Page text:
Using the Temkin Group competency model, we found that most companies have a long way to go across all four competency areas (see Figure 2).
Figure 2: Levels of Customer Experience Competency
5 Pieces of Social Media Advice
In the recent Temkin Group research report Customer Experience Accelerates In 2011, we found that 79 percent of large organizations plan to focus more on social media this year than they did last year. No other area showed that level of increase. Here are five pieces of advice for staying grounded as you boost your social media efforts:
- Don't ignore existing customer conversations. While it's exciting to think about social media, you probably already have a goldmine of untapped customer conversations in your contact center. Don't get distracted from mining insights from existing calls, emails, and chats.
- Listen first, long before you start responding. Once you start listening to social media, you're bound to hear some things that aren't flattering. Don't start getting involved in those conversations until you understand what you're really hearing and who's saying it.
- Don't overreact to Dave's Guitar. In July 2009 Dave Carroll posted a video on YouTube about how he and his guitar were mistreated by United Airlines. It's been a big hit; with more than 10 million downloads. The reality is that even great companies periodically deliver bad experiences. So you can't plan a strategy around one poorly treated customer who happens to be a talented musician and filmmaker.
- Get brand promoters to speak for you. The best use of social media is getting adoring customers to sing your praise and defend your brand when others attack it. So find ways to create, identify, and motivate promoters to more actively engage wherever possible.
- Don't lose sight of who you are. The best social media efforts support a well-defined brand strategy. So make sure you have a clear understanding of your brand promises and your target customer segments before diving too deeply into social media.
6 Laws of Customer Experience
The most popular document that I've written about customer experience has been a free eBook called The 6 Laws of Customer Experience. It's a practical guide for understanding the dynamics within organizations that drive to customer experience. Here are the six simple laws:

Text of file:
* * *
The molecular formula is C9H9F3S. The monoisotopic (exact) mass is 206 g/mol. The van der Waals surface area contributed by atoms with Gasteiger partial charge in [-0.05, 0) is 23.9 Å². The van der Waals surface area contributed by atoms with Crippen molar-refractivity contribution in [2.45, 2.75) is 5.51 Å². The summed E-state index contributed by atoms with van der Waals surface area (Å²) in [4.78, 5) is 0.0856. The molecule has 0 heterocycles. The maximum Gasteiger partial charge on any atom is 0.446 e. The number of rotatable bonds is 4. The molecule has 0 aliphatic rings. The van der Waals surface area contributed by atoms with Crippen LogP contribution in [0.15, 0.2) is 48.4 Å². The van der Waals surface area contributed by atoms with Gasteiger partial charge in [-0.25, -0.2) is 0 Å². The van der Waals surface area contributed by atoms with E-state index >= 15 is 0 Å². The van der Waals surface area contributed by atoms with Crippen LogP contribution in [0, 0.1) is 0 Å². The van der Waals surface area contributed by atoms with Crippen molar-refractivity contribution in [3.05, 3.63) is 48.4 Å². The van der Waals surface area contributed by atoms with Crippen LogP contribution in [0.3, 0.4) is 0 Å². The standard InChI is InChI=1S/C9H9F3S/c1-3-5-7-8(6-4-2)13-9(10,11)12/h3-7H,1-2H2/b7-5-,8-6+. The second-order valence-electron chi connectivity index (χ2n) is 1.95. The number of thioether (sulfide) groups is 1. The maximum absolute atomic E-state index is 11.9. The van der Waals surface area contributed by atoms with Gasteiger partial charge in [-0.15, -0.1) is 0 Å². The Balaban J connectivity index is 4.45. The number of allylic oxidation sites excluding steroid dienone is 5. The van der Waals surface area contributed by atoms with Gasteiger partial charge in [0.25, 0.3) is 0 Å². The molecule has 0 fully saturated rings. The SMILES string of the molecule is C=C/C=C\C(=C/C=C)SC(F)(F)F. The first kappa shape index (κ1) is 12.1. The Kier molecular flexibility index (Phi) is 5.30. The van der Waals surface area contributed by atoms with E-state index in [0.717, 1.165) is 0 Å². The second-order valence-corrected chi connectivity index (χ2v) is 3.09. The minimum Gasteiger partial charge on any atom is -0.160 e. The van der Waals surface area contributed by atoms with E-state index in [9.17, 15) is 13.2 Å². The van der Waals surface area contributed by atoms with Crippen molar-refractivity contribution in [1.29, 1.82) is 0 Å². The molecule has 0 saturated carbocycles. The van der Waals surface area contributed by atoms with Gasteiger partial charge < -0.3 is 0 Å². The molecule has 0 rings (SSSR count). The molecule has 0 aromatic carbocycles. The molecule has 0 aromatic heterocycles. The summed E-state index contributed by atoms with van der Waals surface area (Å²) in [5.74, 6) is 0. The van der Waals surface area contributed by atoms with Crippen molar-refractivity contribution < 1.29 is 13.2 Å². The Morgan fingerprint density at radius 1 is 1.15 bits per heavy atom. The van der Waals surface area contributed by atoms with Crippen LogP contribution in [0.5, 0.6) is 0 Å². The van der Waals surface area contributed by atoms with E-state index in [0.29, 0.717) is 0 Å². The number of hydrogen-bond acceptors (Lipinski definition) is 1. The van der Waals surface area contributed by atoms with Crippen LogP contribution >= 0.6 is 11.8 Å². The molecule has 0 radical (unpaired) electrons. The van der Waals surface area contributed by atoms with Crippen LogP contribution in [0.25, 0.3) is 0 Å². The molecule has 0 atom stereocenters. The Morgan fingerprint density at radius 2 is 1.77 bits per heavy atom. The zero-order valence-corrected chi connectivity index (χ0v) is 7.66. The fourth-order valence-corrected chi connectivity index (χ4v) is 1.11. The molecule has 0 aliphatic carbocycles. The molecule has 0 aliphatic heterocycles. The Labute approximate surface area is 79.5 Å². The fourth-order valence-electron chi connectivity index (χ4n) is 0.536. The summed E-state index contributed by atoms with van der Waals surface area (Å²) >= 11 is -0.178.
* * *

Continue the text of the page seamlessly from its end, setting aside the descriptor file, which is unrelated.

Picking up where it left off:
1) Every interaction creates a personal reaction. Experiences are totally in the eyes of the beholder. So the only true measure of an experience can only come from customers.
2) People are instinctively self-centered. Employees almost always have a deeper understanding of products, company organization, and subject matter than customers. If left unchecked, decisions made inside of companies will often reflect the frame of reference of employees, not customers.
3) Customer familiarity breeds alignment. Given that most people want their company to better serve customers, a clear view of what customers need, want, and dislike can align decisions and actions. If everyone shared a vivid view of target customers and had visibility into customer feedback, then there would be less disagreement about what to do for them.
4) Unengaged employees don't create engaged customers. While you can make some customers happy through brute force, you cannot sustain a great customer experience unless your employees are bought in to what you're doing and are aligned with the effort.
5) Employees do what is measured, incented, and celebrated. People tend to conform to the environment that they're in. What are the key elements to the corporate environs? The metrics that are tracked, the activities that are rewarded, and the actions that are celebrated.
6) You can't fake it. You can fool some people for some of the time, but most people can eventually tell what's real and what's not – whether its employees or customers.
Hopefully you didn't find any of this information earth-shatteringly profound. Remember, customer experience management is all about common sense.
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About the Author: Bruce Temkin is customer experience transformist
and managing partner of Temkin Group. He blogs at Customer Experience Matters